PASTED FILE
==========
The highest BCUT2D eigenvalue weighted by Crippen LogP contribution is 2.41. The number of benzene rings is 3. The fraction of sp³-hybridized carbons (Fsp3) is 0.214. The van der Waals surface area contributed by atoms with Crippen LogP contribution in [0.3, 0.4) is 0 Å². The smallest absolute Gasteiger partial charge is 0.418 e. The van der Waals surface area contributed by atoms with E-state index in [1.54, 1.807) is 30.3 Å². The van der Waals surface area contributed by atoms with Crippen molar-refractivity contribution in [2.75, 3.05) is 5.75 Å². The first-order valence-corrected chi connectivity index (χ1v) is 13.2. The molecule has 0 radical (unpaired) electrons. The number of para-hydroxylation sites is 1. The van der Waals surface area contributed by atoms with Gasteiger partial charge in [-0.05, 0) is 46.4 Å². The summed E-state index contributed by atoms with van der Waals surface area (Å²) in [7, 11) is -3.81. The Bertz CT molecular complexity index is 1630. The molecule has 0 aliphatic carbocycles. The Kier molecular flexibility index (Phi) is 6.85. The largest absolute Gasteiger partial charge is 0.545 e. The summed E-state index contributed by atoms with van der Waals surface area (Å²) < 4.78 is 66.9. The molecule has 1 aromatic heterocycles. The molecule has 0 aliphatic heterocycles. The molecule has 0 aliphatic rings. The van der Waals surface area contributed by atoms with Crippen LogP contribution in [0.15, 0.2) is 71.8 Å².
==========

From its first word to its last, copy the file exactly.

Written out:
The highest BCUT2D eigenvalue weighted by Crippen LogP contribution is 2.41. The number of benzene rings is 3. The fraction of sp³-hybridized carbons (Fsp3) is 0.214. The van der Waals surface area contributed by atoms with Crippen LogP contribution in [0.3, 0.4) is 0 Å². The smallest absolute Gasteiger partial charge is 0.418 e. The van der Waals surface area contributed by atoms with E-state index in [1.54, 1.807) is 30.3 Å². The van der Waals surface area contributed by atoms with Crippen molar-refractivity contribution in [2.75, 3.05) is 5.75 Å². The first-order valence-corrected chi connectivity index (χ1v) is 13.2. The molecule has 0 radical (unpaired) electrons. The number of para-hydroxylation sites is 1. The van der Waals surface area contributed by atoms with Gasteiger partial charge in [-0.05, 0) is 46.4 Å². The summed E-state index contributed by atoms with van der Waals surface area (Å²) in [7, 11) is -3.81. The Bertz CT molecular complexity index is 1630. The molecule has 0 aliphatic carbocycles. The Kier molecular flexibility index (Phi) is 6.85. The largest absolute Gasteiger partial charge is 0.545 e. The summed E-state index contributed by atoms with van der Waals surface area (Å²) < 4.78 is 66.9. The molecule has 1 aromatic heterocycles. The molecule has 0 aliphatic heterocycles. The molecule has 0 aliphatic rings. The van der Waals surface area contributed by atoms with Crippen LogP contribution in [0.15, 0.2) is 71.8 Å².